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The Early Cretaceous rocks of the Wessex sub-basin exposed on the Isle of Wight consist of two Formations: the Vectis Formation and the older, thicker Wessex Formation.

Wessex Formation
Simon Clabby 2006


Stratigraphic log of the Vectis Formation (Brighstone)
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From Wright, 1996

The youngest division of the Wealden, the Vectis Formation is split into three members, these being the Shepherds Chine Member, the Barnes High Sandstone Member and the Cowleaze Chine Member. The Vectis Formation was deposited in and around the margins of a shallow sub-tropical coastal lagoon with fluctuating salinity. The presence of desiccation cracks, as well as dinosaur footprints, suggests that the area was occasionally emerged (Radley et al., 1998).

The thickest member of the Vectis Formation, the Shepherds Chine member consists of fine grained, laminated beds, showing deposition over a coastal region, with four shelly limestone beds. As the beds above this, the Lower Greensand, are marine sediments, this reflects a marine transgression over the Barremian and Aptian stages.

Dinosaur footprints are found in this member about 30 metres from the base in the first limestone layer, and are usually attributed to 'theropods', although there are also some 'ornithopod' tracks (Radley et al., 1998).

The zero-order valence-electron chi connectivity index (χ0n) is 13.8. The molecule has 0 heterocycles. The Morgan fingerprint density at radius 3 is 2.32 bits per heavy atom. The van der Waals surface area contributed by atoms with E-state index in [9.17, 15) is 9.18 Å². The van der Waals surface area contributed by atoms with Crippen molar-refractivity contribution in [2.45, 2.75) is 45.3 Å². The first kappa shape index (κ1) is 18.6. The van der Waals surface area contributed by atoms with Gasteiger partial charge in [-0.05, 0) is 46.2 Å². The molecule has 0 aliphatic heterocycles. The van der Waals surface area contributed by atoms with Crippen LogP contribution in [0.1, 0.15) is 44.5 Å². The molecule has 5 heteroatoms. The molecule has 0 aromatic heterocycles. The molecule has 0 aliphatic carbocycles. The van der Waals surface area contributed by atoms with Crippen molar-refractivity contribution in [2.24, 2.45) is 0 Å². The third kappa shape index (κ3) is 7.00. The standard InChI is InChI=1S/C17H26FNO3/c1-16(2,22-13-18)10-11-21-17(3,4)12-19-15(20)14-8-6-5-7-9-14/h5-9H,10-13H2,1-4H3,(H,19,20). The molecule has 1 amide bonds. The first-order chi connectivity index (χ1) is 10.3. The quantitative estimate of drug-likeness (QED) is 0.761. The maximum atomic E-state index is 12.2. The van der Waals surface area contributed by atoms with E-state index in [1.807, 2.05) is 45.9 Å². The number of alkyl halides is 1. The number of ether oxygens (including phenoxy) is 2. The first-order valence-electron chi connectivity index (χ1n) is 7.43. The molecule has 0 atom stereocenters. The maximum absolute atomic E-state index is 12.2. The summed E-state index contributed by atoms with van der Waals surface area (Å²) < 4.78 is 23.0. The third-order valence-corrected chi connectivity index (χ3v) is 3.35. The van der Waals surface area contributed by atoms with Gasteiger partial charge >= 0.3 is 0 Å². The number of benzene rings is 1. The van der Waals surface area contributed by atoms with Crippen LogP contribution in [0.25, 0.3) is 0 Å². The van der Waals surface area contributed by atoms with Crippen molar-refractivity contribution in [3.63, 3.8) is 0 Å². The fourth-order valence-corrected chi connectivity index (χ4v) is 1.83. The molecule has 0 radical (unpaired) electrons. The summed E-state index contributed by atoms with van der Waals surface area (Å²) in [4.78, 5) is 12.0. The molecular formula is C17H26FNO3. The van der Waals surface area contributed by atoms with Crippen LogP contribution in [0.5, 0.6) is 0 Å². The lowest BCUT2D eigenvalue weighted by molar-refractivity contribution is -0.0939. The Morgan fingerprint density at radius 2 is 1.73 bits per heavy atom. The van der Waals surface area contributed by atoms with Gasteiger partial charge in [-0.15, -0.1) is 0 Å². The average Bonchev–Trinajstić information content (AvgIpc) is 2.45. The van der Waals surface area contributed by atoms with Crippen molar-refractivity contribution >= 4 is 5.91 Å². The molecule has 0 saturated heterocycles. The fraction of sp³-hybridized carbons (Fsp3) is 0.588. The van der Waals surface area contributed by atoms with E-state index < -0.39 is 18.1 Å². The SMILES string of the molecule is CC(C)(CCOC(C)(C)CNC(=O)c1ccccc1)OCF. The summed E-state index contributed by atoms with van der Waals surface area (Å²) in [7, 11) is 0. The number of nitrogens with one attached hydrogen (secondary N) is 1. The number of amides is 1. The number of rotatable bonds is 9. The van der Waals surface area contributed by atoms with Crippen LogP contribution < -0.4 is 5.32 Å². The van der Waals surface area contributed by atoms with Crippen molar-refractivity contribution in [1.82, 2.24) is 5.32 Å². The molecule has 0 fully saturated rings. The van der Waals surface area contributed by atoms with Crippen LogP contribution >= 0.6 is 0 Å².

This is an upward-coarsening succession, consisting of lenticular and wavy bedded shelly and bioturbated calcite-cemented and ferruginous sandstones. It is interpreted as a shallowing upward river mouth bar succession, with the higher cross-bedded units being deposited in a bar crest setting (Radley et al., 1998).

In this bed, there are both rare 'theropod' and larger, more common 'Iguanodon' tracks known at Atherfield, from the top two metres. These are usually badly preserved and incomplete (Radley et al., 1998).

About seven metres thick, this is a dark mudstone, with no visible laminations, containing a shelly fauna of ostracods and gastropods, including Viviparus. It was probably a shallow, subaqueous environment, a brackish lagoon (Insole et al., 1998). In this member, the footprints are found in a white sandstone bed at the base, known as the White Rock Sandstone (Radley et al., 1998).


Stratigraphic log around Brighstone
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From Wright, 1996

Within the Wessex Formation there are four main lithofacies (Wright et al., 2000), these being:

  • Thin sandstones containing dinosaur footprints, caused by crevasse splay deposits
  • Grey-green mudstones containing vertebrate remains, lignite, pyrite and siderite created in stagnating shallow ponds, similar to today's billabongs, on the flood plain, which would act as sinks for the debris washed in during floods.
  • Mottled mudstones, containing goethite and pseudo-anticlines, created by surface water gley soils.
  • Red mudstones with pseudo-anticlines, haematite and carbonate nodules, the lithified remains of vertisols that are formed on elevated areas that flood only occasionally.